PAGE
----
In the event it was not until 1991 that Landmark acquired this, its first canal building and then only after long negotiations over access. Lock Cottage is not one of the most architecturally distinguished of Britain’s canal buildings, but it has the qualities of simple good design so strongly represented on the canal system as a whole. What it lacks in architectural distinction the Cottage has more than enough of in terms of its site, near the foot of the longest flight of narrow locks in Britain, the Tardebigge Thirty. It was at the top of this flight that the idea for the campaign group Inland Waterways Association was first proposed in 1946, on board the narrow boat Cressy then home of the writer Tom Rolt, whose widow Sonia has been involved with Landmark almost since the beginning and who still chooses the books for Wales and the West Midlands Landmarks.
The Worcester and Birmingham canal was built to provide a direct route between the industrial heartland of Birmingham and the Severn at Worcester, cutting 30 miles off the alternative route and avoiding the trickier reaches of the Severn above Worcester. The 1790s saw the first lengths on the Birmingham level completed without too much difficulty despite long tunnels. The scheme even survived the inflation of the years of war with France which slowed work to a crawl, but took the navigable section of the canal to Tardebigge Old Wharf in 1807. Then, in 1809, with new money and an enthusiastic Committee, the Company embarked on planning the final challenge, the descent to Worcester – a fall of 425 feet in 16 miles.
Construction of this last section actually began in 1812. It was a huge undertaking and work progressed slowly. With 58 locks to construct, as well as reservoirs, bridges, wharfs and warehouses, houses for lock-keepers came low on the Company’s agenda. On 4th December 1814 the canal was declared officially open and the evidence suggest that the Cottage at Stoke Pound was not built until 1816, or even 1818.
A lock cottage had to be roughly in the middle of the length of canal for which a lock keeper was responsible. As a result, each cottage was slightly different, for reasons of site and the land available to the company to build on – this cottage is a particularly good example of how the engineers overcame such difficulties, even faced with a narrow strip above a steep embankment. When first built this one was smaller than it is now, with just two rooms – the kitchen and present dining room – on the ground floor and perhaps an attic bedroom above. There was probably always a yard at the west end and a smaller one at the east end with a low cellar under it for coal. Under the west yard was a well but this may not have been original. Later an upper floor with two bedrooms was added using a slightly different coloured brick. The stair was where it is now, but it may have been little more than a ladder at first, leading into the smaller bedroom.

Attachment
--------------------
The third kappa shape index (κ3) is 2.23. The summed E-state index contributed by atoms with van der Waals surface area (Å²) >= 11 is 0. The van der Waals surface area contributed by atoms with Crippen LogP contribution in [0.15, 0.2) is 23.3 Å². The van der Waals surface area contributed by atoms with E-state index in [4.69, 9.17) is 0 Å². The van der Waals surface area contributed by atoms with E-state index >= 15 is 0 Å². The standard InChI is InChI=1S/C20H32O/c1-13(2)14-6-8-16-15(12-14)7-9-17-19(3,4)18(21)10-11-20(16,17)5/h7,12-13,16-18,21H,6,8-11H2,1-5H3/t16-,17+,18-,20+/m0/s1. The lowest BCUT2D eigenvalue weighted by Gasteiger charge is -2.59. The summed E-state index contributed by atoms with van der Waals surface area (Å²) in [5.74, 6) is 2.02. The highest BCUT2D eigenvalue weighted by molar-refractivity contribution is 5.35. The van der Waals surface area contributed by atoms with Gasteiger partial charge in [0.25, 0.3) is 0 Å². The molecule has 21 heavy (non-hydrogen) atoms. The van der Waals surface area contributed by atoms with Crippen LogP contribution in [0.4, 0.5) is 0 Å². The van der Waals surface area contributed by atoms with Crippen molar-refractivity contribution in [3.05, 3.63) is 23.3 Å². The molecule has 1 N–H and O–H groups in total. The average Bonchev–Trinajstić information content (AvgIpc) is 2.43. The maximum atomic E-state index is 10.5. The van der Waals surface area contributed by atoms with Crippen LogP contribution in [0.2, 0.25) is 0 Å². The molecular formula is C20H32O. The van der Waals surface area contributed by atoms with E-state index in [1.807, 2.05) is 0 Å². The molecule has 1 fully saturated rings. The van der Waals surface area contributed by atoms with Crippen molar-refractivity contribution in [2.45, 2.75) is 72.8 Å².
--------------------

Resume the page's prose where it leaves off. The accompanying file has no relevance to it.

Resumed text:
Some years later again, the house was enlarged at the east end, with a taller cellar, a room above it under a lean-to roof and a new yard beyond, complete with pigsty and shed. The cellar was equipped with a salting bench, for the pigs, at a later stage. The new room, with its own outside door, was a workshop and store, known in canal language as a 'Hovel.' The slot in the back wall, to the left of the window, was to allow ladders or long boat-hooks to be hung on the brackets at the side.
At the same time as the addition at the east end, and in the same mix of red and blue brick, a wash-house was built on at the other end (now the sitting room). The wall in front of the Cottage, built to give some protection from flooding, probably belongs to this same phase of general improvement, as perhaps does the paving of the west yard. On its steep site there was no room for anything more than the two yards beside the Cottage. In such cases, it was common for a lock-keeper to have his bit of garden on the other bank.
Finally, perhaps at the turn of the century, a third bedroom was added above the workshop. The last lock-keeper to live here moved in in 1953 and if improvements were made for him, little was done thereafter.